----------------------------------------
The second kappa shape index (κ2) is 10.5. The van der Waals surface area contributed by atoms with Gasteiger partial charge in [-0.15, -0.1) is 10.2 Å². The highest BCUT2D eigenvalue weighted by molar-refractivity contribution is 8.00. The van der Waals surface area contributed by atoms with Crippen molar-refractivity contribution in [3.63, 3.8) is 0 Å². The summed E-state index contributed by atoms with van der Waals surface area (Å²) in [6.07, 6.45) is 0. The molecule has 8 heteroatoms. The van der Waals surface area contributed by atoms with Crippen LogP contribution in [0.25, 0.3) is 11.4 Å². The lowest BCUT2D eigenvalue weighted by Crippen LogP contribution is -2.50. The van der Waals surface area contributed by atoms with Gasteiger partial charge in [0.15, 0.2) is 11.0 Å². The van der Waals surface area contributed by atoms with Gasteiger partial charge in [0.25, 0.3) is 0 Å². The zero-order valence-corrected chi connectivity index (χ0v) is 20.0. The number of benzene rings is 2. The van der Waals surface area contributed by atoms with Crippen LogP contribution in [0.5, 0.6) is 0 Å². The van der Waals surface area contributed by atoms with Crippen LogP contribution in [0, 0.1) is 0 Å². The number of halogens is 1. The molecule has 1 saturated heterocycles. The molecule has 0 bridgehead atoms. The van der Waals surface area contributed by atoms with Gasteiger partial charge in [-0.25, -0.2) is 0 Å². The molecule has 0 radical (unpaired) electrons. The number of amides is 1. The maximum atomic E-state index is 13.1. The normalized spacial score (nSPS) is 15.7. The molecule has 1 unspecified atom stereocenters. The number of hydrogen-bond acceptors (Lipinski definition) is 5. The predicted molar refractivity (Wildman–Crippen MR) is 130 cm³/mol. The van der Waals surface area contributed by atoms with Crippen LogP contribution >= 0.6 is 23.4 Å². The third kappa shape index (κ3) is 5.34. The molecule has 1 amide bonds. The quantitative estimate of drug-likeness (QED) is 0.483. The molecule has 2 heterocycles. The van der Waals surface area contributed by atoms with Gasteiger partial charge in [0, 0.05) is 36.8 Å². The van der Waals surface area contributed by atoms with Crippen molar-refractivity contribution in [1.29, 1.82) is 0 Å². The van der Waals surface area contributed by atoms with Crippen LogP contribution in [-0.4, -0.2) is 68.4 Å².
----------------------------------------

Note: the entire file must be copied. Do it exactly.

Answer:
The second kappa shape index (κ2) is 10.5. The van der Waals surface area contributed by atoms with Gasteiger partial charge in [-0.15, -0.1) is 10.2 Å². The highest BCUT2D eigenvalue weighted by molar-refractivity contribution is 8.00. The van der Waals surface area contributed by atoms with Crippen molar-refractivity contribution in [3.63, 3.8) is 0 Å². The summed E-state index contributed by atoms with van der Waals surface area (Å²) in [6.07, 6.45) is 0. The molecule has 8 heteroatoms. The van der Waals surface area contributed by atoms with Crippen LogP contribution in [0.25, 0.3) is 11.4 Å². The lowest BCUT2D eigenvalue weighted by Crippen LogP contribution is -2.50. The van der Waals surface area contributed by atoms with Gasteiger partial charge in [0.15, 0.2) is 11.0 Å². The van der Waals surface area contributed by atoms with Gasteiger partial charge in [0.25, 0.3) is 0 Å². The zero-order valence-corrected chi connectivity index (χ0v) is 20.0. The number of benzene rings is 2. The van der Waals surface area contributed by atoms with Crippen LogP contribution in [0.5, 0.6) is 0 Å². The van der Waals surface area contributed by atoms with Crippen LogP contribution in [0, 0.1) is 0 Å². The number of halogens is 1. The molecule has 1 saturated heterocycles. The molecule has 0 bridgehead atoms. The van der Waals surface area contributed by atoms with Gasteiger partial charge in [-0.25, -0.2) is 0 Å². The molecule has 0 radical (unpaired) electrons. The number of amides is 1. The maximum atomic E-state index is 13.1. The normalized spacial score (nSPS) is 15.7. The molecule has 1 unspecified atom stereocenters. The number of hydrogen-bond acceptors (Lipinski definition) is 5. The predicted molar refractivity (Wildman–Crippen MR) is 130 cm³/mol. The van der Waals surface area contributed by atoms with Crippen LogP contribution >= 0.6 is 23.4 Å². The third kappa shape index (κ3) is 5.34. The molecule has 1 amide bonds. The quantitative estimate of drug-likeness (QED) is 0.483. The molecule has 2 heterocycles. The van der Waals surface area contributed by atoms with Gasteiger partial charge in [0, 0.05) is 36.8 Å². The van der Waals surface area contributed by atoms with Crippen molar-refractivity contribution in [1.29, 1.82) is 0 Å². The van der Waals surface area contributed by atoms with Crippen LogP contribution in [-0.4, -0.2) is 68.4 Å².